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Gonorrhea Superbug Evades Immune System by Creating Vesicles That Attack Macrophages

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Every year, more than 100 million people worldwide develop the sexually transmitted disease gonorrhoea, with health consequences such as infertility, transmission of the disease to newborn babies, and increased risk of HIV infections. There has been a 63 per cent rise in gonorrhoea in Australia over the past five years.

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Gonorrhoea is caused by bacteria which can rapidly develop resistance to all known antibiotics – commonly called ‘superbugs’.  Scientists at Monash University say they discovered how the gonorrhea superbug evades the immune system, opening up a way for therapies that prevent this process and allowing the body’s natural defenses to kill the bug. The team published its study (“Outer Membrane Vesicles from Neisseria gonorrhoeae Target PorB to Mitochondria and Induce Apoptosis”) in PLOS Pathogens.

The preclinical pharmacology department of Medicilon has been active in this field for many years, and has provided a variety of reliable animal models for different targets and pathways for the evaluation of inflammatory immune disease treatments to support successful clinical translation.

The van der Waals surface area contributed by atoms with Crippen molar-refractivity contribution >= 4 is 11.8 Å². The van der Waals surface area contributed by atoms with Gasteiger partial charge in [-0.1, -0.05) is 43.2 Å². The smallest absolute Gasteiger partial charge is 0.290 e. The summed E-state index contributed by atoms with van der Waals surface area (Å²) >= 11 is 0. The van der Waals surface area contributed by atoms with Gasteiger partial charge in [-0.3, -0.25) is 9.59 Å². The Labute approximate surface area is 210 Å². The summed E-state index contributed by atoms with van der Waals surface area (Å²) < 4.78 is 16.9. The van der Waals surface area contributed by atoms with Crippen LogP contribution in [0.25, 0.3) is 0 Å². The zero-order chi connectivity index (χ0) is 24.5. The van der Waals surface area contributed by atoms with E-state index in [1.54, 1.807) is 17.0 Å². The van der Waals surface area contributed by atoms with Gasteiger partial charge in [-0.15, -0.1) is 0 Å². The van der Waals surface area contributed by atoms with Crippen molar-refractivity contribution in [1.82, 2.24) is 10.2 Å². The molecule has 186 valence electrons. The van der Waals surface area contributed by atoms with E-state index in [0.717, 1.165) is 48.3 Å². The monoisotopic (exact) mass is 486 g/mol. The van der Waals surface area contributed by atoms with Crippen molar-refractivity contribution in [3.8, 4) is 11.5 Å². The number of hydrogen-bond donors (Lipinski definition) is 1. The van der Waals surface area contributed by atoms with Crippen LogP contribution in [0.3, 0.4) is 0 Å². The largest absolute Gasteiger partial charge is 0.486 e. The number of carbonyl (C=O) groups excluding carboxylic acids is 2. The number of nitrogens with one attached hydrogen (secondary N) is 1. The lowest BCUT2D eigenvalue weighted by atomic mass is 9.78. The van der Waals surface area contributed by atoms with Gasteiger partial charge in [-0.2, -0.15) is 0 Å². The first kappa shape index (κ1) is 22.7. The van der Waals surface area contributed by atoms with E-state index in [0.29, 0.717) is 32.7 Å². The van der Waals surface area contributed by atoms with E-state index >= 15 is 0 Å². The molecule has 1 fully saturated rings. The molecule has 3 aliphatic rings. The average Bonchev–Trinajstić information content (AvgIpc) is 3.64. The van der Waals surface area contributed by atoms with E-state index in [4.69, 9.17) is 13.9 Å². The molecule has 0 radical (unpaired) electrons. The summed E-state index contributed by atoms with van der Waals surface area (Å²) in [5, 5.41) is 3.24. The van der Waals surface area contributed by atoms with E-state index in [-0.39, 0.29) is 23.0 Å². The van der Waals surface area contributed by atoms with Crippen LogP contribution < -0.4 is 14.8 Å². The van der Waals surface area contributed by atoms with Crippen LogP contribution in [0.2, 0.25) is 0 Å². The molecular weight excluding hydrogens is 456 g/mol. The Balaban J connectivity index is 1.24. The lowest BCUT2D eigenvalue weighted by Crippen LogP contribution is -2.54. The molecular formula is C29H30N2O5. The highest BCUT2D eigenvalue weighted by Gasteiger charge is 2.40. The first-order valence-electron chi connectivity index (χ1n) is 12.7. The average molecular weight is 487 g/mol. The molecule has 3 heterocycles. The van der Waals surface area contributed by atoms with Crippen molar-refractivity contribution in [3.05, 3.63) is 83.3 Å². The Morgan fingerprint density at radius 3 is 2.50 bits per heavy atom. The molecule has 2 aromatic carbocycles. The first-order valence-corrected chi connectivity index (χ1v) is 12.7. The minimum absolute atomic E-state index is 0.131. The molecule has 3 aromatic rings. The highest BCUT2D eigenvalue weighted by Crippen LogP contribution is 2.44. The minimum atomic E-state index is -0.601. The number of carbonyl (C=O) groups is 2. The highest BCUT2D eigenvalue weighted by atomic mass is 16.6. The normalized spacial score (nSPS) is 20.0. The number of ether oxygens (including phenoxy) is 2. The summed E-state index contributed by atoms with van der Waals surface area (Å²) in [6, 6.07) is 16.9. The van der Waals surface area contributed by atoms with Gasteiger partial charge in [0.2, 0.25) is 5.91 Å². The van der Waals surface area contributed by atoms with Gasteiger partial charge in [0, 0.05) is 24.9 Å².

Thomas Naderer, Ph.D., and Pankaj Deo, Ph.D., and their team from the Monash Biomedicine Discovery Institute describe how Neisseria gonorrhoea creates vesicles that attack immune cells.

Neisseria gonorrhorae causes the sexually transmitted disease gonorrhoea by evading innate immunity. Colonizing the mucosa of the reproductive tract depends on the bacterial outer membrane porin, PorB, which is essential for ion and nutrient uptake. PorB is also targeted to host mitochondria and regulates apoptosis pathways to promote infections. How PorB traffics from the outer membrane of N. gonorrhorae to mitochondria and whether it modulates innate immune cells, such as macrophages, remains unclear. Here, we show that N. gonorrhorae secretes PorB via outer membrane vesicles (OMVs). Purified OMVs contained primarily outer membrane proteins including oligomeric PorB,” write the investigators.


“The porin was targeted to mitochondria of macrophages after exposure to purified OMVs and wild type N. gonorrhorae. This was associated with loss of mitochondrial membrane potential, release of cytochrome c, activation of apoptotic caspases and cell death in a time-dependent manner. Consistent with this, OMV-induced macrophage death was prevented with the pan-caspase inhibitor, Q-VD-PH. This shows that N. gonorrhorae utilizes OMVs to target PorB to mitochondria and to induce apoptosis in macrophages, thus affecting innate immunity.”


Using super-resolution microscopy, the team found that these membrane vesicles interacted with macrophages, triggering these to die in an orchestrated suicide process. Dr. Naderer said that this new understanding of how the gonorrhea bacteria interact and cause the death of immune system cells “may lead to strategies to combat gonorrhea infection and its symptoms”.


The research may also provide information as to how other bacteria evade the immune system and be unaffected by antibiotics, he added.

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